How Moi Moi Cooked In Polythene Poisons You Gradually

Staple Food Wrapped With Leaves and Polythene
Staple Food Wrapped With Leaves and Polythene

Moi-Moi, a Nigerian steamed bean pudding made from a mixture of washed and peeled black-eyed peas, onions and fresh ground peppers has undergone different changes in terms of packaging.


In the early days, moi-moi was prepared/cooked using some special green leaves; from the use of leaves it moved to the use of used tins of milk or tomatoes. More recently, and in order to overcome the stress of recovering the tins for reuse, polythene or cellophane sheets are now being used to package/cook moi-moi for convenience.


Recently an awareness campaign at Ilorin, Kwara State funded by the European Union on food safety was organised Tuesday by the Food safety Awareness Campaign Initiatives where people were advised against using polythene or cellophane sheets for packaging/cooking moi-moi as it produce a toxic substance called dioxins that causes cancer.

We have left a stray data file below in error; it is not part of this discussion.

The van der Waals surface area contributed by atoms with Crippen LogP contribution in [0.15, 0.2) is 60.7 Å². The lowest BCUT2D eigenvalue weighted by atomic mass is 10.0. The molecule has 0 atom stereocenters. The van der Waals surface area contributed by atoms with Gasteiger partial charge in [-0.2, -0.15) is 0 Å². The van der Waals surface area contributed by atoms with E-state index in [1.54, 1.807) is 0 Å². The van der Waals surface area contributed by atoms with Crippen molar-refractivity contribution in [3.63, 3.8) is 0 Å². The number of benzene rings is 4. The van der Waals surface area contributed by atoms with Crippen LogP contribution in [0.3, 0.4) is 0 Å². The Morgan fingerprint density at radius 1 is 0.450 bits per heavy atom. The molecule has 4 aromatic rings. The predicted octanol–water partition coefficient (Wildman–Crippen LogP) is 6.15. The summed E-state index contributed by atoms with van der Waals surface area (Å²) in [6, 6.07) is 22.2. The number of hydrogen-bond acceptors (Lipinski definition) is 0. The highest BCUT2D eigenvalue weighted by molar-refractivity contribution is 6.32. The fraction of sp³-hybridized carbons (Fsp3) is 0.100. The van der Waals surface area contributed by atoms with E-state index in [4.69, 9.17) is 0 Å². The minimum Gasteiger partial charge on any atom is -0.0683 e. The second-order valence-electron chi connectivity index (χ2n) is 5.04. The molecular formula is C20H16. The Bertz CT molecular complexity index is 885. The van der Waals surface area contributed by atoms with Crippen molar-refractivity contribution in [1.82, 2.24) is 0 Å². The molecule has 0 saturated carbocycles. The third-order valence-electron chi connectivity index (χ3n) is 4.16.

Mr John Tehinse, a dietician gave a lecture tiltled “Food Safety Control System in Nigeria” where he advised people against cooking with polythene or cellophane sheets because of the attendant health dangers involved in the practice. He said when polythene or cellophane are heated, they produce dioxins and “they are a group of chemically-related compounds that are persistent environmental pollutants (POPs)’’.


He buttressed that dioxins are highly toxic and could cause reproductive and developmental problems. They are also known to damage the immune system, interfere negatively with hormones and also cause cancer.


He therefore advised people to revert back to the traditional practice of using special green leaves to cook moi-moi for health and safety purposes.


Moi-moi is a protein-rich, staple food in Nigeria and has its origin in West Africa.


Source: NAN

Photo Credit: Pixabay

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